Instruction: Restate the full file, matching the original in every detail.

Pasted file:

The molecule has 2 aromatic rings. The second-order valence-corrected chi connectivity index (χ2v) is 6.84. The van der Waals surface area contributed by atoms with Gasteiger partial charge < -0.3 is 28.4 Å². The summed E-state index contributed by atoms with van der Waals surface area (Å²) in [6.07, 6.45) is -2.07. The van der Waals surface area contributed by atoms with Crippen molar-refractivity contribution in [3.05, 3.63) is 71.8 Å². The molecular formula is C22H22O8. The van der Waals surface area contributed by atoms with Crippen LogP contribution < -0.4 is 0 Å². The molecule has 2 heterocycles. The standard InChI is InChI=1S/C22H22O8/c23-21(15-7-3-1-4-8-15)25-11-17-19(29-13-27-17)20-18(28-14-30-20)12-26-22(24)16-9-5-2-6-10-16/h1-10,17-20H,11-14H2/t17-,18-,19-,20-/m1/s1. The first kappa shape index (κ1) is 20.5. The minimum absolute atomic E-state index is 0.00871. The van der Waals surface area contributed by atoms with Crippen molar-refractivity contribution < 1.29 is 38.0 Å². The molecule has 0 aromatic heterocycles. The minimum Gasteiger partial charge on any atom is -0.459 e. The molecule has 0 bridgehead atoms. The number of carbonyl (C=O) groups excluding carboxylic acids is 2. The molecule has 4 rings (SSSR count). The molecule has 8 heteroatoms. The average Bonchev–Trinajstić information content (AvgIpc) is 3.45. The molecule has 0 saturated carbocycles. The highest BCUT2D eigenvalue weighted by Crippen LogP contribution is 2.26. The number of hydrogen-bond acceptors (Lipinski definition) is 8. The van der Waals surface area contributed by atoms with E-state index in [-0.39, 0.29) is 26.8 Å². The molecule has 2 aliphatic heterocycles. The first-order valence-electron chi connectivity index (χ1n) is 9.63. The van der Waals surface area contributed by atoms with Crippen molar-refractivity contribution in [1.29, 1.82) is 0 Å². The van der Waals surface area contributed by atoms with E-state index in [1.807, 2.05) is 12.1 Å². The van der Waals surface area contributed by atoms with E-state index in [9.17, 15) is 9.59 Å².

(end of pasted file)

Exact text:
The molecule has 2 aromatic rings. The second-order valence-corrected chi connectivity index (χ2v) is 6.84. The van der Waals surface area contributed by atoms with Gasteiger partial charge < -0.3 is 28.4 Å². The summed E-state index contributed by atoms with van der Waals surface area (Å²) in [6.07, 6.45) is -2.07. The van der Waals surface area contributed by atoms with Crippen molar-refractivity contribution in [3.05, 3.63) is 71.8 Å². The molecular formula is C22H22O8. The van der Waals surface area contributed by atoms with Crippen LogP contribution < -0.4 is 0 Å². The molecule has 2 heterocycles. The standard InChI is InChI=1S/C22H22O8/c23-21(15-7-3-1-4-8-15)25-11-17-19(29-13-27-17)20-18(28-14-30-20)12-26-22(24)16-9-5-2-6-10-16/h1-10,17-20H,11-14H2/t17-,18-,19-,20-/m1/s1. The first kappa shape index (κ1) is 20.5. The minimum absolute atomic E-state index is 0.00871. The van der Waals surface area contributed by atoms with Crippen molar-refractivity contribution < 1.29 is 38.0 Å². The molecule has 0 aromatic heterocycles. The minimum Gasteiger partial charge on any atom is -0.459 e. The molecule has 0 bridgehead atoms. The number of carbonyl (C=O) groups excluding carboxylic acids is 2. The molecule has 4 rings (SSSR count). The molecule has 8 heteroatoms. The average Bonchev–Trinajstić information content (AvgIpc) is 3.45. The molecule has 0 saturated carbocycles. The highest BCUT2D eigenvalue weighted by Crippen LogP contribution is 2.26. The number of hydrogen-bond acceptors (Lipinski definition) is 8. The van der Waals surface area contributed by atoms with E-state index in [-0.39, 0.29) is 26.8 Å². The molecule has 2 aliphatic heterocycles. The first-order valence-electron chi connectivity index (χ1n) is 9.63. The van der Waals surface area contributed by atoms with Crippen molar-refractivity contribution in [1.29, 1.82) is 0 Å². The van der Waals surface area contributed by atoms with E-state index in [1.807, 2.05) is 12.1 Å². The van der Waals surface area contributed by atoms with E-state index in [9.17, 15) is 9.59 Å².